Saturday, October 20, 2018
As a child, I had a number of strong religious beliefs but little faith in God. There is a distinction between belief in a set of propositions and a faith which enables us to put our trust in them. I believed implicitly in the existence of God; I also believed in the Real Presence of Christ in the Eucharist, the efficacy of the sacraments, the prospect of eternal damnation and the objective reality of Purgatory. I cannot say, however, that my belief in these religious opinions about the nature of ultimate reality gave me much confidence that life here on earth was good and beneficent. The Roman Catholicism of my childhood was a rather frightening creed. James Joyce got it right in Portrait of the Artist as a Young Man: I listened to my share of hellfire sermons. In fact Hell seemed a more potent reality than God, because it was something that I could grasp imaginatively. God, on the other hand, was a somewhat shadowy figure, defined in intellectual abstractions rather than images. When I was about eight years old, I had to memorize this catechism answer to the question, "What is God?": "God is the Supreme Spirit, Who alone exists of Himself and is infinite in all perfections." Not surprisingly, it meant little to me, and I am bound to say that it still leaves me cold. It has always seemed a singularly arid, pompous and arrogant definition. Since writing this book, however, I have come to believe that it is also incorrect.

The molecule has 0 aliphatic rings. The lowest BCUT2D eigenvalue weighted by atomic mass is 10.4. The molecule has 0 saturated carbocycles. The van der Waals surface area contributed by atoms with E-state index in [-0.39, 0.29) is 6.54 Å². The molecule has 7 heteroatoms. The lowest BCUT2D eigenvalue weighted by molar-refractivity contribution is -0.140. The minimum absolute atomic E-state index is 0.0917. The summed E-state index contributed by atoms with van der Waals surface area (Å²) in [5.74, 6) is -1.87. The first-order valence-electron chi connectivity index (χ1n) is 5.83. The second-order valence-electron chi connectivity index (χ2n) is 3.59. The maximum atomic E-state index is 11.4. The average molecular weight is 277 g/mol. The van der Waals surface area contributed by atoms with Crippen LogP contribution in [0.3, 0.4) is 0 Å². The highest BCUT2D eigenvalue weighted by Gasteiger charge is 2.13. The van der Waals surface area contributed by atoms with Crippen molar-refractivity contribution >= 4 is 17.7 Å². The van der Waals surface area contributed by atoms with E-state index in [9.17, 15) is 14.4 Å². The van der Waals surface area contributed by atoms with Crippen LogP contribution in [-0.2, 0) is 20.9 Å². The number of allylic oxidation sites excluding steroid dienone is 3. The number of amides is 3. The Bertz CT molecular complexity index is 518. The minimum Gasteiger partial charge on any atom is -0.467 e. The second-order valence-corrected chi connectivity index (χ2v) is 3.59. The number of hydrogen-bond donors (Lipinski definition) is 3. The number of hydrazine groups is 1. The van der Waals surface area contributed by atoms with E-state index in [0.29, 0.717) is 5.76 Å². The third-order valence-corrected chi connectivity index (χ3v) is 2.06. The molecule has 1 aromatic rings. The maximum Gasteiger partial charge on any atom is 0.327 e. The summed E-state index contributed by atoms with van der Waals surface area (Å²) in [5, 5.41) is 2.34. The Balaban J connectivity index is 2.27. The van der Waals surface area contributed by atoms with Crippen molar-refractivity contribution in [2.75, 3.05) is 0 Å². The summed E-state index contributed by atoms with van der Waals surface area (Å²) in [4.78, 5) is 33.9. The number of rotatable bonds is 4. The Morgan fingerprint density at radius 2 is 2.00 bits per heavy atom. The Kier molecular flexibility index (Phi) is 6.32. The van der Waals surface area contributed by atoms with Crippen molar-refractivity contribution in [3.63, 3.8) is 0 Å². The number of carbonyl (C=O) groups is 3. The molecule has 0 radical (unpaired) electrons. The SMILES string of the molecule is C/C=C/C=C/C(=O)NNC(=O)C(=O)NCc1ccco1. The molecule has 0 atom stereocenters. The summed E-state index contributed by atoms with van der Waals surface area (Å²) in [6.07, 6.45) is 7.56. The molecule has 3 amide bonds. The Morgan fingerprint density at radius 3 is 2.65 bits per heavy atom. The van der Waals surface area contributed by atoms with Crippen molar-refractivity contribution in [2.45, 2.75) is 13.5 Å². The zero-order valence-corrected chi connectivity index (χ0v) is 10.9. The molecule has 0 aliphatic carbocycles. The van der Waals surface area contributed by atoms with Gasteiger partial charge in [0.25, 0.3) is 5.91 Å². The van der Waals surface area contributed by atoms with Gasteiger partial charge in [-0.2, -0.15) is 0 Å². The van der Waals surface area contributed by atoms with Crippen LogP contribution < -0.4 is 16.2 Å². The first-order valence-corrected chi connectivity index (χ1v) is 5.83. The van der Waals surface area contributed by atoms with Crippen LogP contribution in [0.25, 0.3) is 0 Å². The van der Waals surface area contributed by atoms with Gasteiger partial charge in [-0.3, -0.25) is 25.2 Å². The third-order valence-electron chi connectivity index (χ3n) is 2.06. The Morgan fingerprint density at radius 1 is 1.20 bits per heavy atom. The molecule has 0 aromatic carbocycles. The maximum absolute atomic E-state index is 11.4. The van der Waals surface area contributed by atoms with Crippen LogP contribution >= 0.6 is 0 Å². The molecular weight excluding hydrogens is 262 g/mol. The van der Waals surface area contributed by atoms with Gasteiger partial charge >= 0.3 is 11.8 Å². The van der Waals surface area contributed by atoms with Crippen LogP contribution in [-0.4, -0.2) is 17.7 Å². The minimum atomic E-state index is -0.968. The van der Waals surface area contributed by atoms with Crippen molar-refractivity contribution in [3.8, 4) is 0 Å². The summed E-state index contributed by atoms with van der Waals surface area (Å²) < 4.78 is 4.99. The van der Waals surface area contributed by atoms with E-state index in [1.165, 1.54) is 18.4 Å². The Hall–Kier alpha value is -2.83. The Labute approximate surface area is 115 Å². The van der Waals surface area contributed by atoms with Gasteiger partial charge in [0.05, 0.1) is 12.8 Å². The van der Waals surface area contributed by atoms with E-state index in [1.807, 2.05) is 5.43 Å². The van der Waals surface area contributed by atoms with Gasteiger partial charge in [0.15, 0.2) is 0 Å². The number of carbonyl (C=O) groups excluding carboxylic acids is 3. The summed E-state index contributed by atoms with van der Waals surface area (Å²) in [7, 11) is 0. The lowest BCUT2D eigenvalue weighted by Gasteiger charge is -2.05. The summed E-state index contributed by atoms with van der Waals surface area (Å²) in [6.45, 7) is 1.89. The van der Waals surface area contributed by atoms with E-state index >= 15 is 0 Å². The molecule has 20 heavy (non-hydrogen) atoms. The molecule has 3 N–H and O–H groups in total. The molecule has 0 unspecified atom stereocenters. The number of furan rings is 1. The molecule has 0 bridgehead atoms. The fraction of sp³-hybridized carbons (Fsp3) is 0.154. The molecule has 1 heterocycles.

-Karen Armstrong, from the Introduction to A History Of God: The 4,000 Year Quest of Judaism, Christianity and Islam